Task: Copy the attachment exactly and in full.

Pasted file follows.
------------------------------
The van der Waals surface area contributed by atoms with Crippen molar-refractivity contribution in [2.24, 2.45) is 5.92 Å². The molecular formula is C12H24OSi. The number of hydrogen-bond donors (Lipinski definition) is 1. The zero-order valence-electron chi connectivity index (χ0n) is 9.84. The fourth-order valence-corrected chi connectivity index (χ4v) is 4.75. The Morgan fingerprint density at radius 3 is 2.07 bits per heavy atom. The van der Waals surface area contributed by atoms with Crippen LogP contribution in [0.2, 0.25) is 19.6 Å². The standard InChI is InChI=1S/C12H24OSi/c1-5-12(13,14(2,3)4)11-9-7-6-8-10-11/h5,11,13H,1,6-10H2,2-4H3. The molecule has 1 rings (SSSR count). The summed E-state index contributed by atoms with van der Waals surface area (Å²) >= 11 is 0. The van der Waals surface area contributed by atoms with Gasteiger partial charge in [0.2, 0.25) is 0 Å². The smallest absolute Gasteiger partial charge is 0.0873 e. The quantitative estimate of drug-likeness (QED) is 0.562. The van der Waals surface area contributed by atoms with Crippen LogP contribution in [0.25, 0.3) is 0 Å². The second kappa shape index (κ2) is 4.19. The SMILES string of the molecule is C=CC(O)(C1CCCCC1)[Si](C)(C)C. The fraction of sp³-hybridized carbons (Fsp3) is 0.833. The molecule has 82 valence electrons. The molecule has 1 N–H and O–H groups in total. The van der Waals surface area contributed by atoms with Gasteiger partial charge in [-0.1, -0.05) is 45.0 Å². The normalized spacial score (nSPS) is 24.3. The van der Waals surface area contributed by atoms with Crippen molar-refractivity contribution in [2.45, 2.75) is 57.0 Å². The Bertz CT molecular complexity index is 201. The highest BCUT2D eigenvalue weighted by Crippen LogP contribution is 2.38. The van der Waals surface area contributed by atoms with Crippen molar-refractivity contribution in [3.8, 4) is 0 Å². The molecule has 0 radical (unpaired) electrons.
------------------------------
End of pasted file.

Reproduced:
The van der Waals surface area contributed by atoms with Crippen molar-refractivity contribution in [2.24, 2.45) is 5.92 Å². The molecular formula is C12H24OSi. The number of hydrogen-bond donors (Lipinski definition) is 1. The zero-order valence-electron chi connectivity index (χ0n) is 9.84. The fourth-order valence-corrected chi connectivity index (χ4v) is 4.75. The Morgan fingerprint density at radius 3 is 2.07 bits per heavy atom. The van der Waals surface area contributed by atoms with Crippen LogP contribution in [0.2, 0.25) is 19.6 Å². The standard InChI is InChI=1S/C12H24OSi/c1-5-12(13,14(2,3)4)11-9-7-6-8-10-11/h5,11,13H,1,6-10H2,2-4H3. The molecule has 1 rings (SSSR count). The summed E-state index contributed by atoms with van der Waals surface area (Å²) >= 11 is 0. The van der Waals surface area contributed by atoms with Gasteiger partial charge in [0.2, 0.25) is 0 Å². The smallest absolute Gasteiger partial charge is 0.0873 e. The quantitative estimate of drug-likeness (QED) is 0.562. The van der Waals surface area contributed by atoms with Crippen LogP contribution in [0.25, 0.3) is 0 Å². The second kappa shape index (κ2) is 4.19. The SMILES string of the molecule is C=CC(O)(C1CCCCC1)[Si](C)(C)C. The fraction of sp³-hybridized carbons (Fsp3) is 0.833. The molecule has 82 valence electrons. The molecule has 1 N–H and O–H groups in total. The van der Waals surface area contributed by atoms with Gasteiger partial charge in [-0.1, -0.05) is 45.0 Å². The normalized spacial score (nSPS) is 24.3. The van der Waals surface area contributed by atoms with Crippen molar-refractivity contribution in [2.45, 2.75) is 57.0 Å². The Bertz CT molecular complexity index is 201. The highest BCUT2D eigenvalue weighted by Crippen LogP contribution is 2.38. The van der Waals surface area contributed by atoms with Crippen molar-refractivity contribution in [3.8, 4) is 0 Å². The molecule has 0 radical (unpaired) electrons.